Increasingly anxious Republicans spend much of their time in this Christmas season talking about what they see as approaching doom with Donald Trump in the White House.
While much of the complaining comes in private conversations between GOP House and Senate members, the frustration with Trump shows up publicly. Several say the party needs someone else to run for President as a Republican in 2020.
Trump’s growing unpopularity with voters gave Democrats control of the House in the midterm elections in November and Republicans admit privately that his escalating legal, ethical and moral problems will make matters worse if he runs for re-election.
“I don’t understand the strategy,” says John Cornyn of Texas, the second highest ranking Republican in the Senate. “Maybe he’s figured it out and he will tell us in due course, but I don’t understand it.”
Cornyn was talking about Trump’s threat to “proudly” shutdown the government if he doesn’t get full funding of his Mexican border wall, but a staff member of the Senator says he comments more often about finding a way to “shut down Trump.”
Third ranking Senator John Thune of South Dakota says he can never feel proud about shutting down the government.
“It would not be good,” he says. Trump’s problem, Thune adds, is not having the votes to get his way.
“The only thing I would say is, it’s just simple math — that you’ve to got to get 60 votes in the Senate, and that’s going to require Democrats,” Thune said.
Another Republican Senator, who asked that his name not be used, told Capitol Hill Blue that Special Counsel Robert Mueller “is no fool and knows how to build a solid case. Every move he makes puts the president into a deeper and darker hole. We will not be able to ignore evidence of not only of illegal attempts to affect the prosecution but also of a pattern of collusion with Russia to disrupt and affect the outcome of the 2016 presidential election.”
Trump’s melt-down in his contentious meeting with Democratic leaders Nancy Pelosi and Chuck Schumer and his claim that he’d be “proud to shut down the government for border security” has left House and Senate Republicans shaking their heads.
“I’m on the record saying numerous times I think a shutdown is a fool’s errand,” said Sen. Shelley Moore Capito (R-W.Va.) when asked for his thoughts of Trump’s actions.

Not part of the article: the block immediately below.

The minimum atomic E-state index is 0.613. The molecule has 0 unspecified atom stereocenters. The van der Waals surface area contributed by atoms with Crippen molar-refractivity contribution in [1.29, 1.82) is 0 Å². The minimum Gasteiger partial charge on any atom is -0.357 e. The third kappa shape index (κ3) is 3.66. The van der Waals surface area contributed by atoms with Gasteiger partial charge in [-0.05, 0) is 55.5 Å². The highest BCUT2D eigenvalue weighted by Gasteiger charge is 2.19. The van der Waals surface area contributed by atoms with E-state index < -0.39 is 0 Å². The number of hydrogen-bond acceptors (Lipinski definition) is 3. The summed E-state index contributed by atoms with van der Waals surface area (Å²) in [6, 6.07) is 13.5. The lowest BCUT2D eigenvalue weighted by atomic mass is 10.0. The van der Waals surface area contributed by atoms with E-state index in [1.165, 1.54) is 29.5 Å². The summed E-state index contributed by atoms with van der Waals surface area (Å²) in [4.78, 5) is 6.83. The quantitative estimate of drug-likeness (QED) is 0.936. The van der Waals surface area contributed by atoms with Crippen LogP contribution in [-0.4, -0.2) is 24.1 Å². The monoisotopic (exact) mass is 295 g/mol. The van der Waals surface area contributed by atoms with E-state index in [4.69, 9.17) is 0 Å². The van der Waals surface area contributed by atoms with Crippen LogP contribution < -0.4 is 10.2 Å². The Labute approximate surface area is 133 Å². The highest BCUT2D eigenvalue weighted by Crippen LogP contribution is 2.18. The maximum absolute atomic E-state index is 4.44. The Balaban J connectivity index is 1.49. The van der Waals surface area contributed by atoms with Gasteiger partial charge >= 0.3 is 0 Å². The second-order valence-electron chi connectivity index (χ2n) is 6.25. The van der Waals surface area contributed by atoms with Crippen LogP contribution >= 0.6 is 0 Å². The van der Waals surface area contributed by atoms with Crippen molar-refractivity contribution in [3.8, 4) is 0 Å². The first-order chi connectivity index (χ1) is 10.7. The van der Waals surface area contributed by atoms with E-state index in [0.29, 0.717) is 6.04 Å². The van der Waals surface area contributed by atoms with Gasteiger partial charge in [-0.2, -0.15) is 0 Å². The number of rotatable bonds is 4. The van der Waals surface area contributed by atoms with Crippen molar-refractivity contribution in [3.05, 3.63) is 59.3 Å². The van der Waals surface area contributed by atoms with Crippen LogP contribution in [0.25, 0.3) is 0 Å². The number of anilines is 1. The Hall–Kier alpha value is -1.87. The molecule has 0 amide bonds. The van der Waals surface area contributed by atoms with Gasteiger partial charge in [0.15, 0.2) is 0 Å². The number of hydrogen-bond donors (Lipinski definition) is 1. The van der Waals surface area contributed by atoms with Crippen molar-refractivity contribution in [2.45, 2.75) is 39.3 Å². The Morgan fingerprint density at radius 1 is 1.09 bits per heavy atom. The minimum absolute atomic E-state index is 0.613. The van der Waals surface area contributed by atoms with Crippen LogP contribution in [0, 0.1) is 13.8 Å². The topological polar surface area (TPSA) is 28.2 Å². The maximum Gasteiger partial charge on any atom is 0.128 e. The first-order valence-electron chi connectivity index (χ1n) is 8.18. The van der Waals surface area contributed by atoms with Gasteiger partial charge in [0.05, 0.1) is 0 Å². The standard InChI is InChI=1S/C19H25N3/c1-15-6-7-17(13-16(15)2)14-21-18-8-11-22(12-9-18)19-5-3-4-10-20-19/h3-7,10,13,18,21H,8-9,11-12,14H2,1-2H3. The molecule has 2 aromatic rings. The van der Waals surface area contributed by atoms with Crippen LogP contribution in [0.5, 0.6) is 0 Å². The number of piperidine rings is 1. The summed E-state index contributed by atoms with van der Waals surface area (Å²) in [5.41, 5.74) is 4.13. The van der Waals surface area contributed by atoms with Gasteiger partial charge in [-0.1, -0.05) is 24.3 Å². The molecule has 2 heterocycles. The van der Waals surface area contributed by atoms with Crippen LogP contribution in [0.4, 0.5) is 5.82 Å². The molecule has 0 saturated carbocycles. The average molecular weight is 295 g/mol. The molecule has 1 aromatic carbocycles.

Privately, the same members say Trump’s increasingly erratic behavior leaves more and more of them finally admitting that continued support of Trump is a loss for their party and the country.
More and more now admit Trump needs to go, but a major question is “to who?”
Several discount vice president Mike Pence, whose blind allegiance to Trump makes him a problem with too many voters, particularly the independents and women who could determine the next presidential election winner.
“Pence could be the next Gerald Ford if Trump is removed before the end of his first term as president,” says one GOP analyst. “Let’s remember what happened to Ford.”
After Ford replaced Richard Nixon, who resigned in disgrace to avoid impeachment, he failed to win re-election to Jimmy Carter. Some feel Ford’s pardon of Nixon made the difference but others said the voters simply did not have the stomach to keep Nixon’s vice president in office.
There are problems with impeaching Donald Trump. A big one is the holy terror waiting in the wings.
That would be Mike Pence, who mirrors the boss more than you realize. He’s also self-infatuated. Also a bigot. Also a liar. Also cruel.
To that brimming potpourri he adds two ingredients that Trump doesn’t genuinely possess: the conviction that he’s on a mission from God and a determination to mold the entire nation in the shape of his own faith, a regressive, repressive version of Christianity. Trade Trump for Pence and you go from kleptocracy to theocracy.
Conservative columnist George Will says Pence is dangerous:
Trump is what he is, a floundering, inarticulate jumble of gnawing insecurities and not-at-all compensating vanities, which is pathetic. Pence is what he has chosen to be, which is horrifying.
Writes Greg Sargent in The Washington Post:
Since Election Day, some GOP strategists have concluded that Trump’s closing message of xenophobic, nationalist border-fearmongering actually harmed Republicans more than initially thought. They now believe it was a major factor in the GOP wipeout in the suburbs.
Cohen has maintained that the payoffs to women alleging affairs were done “in coordination with and at the direction” of Trump. Now the National Enquirer’s parent company has admitted to paying one of the women to suppress her story, “to prevent it from influencing the election.”
We don’t know where all of this will end up, but it is obvious that Trump’s legal travails are deepening. And it’s hard to foresee a scenario in which it doesn’t get harder and harder for Republicans to defend him.
Which leaves many Republicans scratching their heads and asking themselves: “Now what?”
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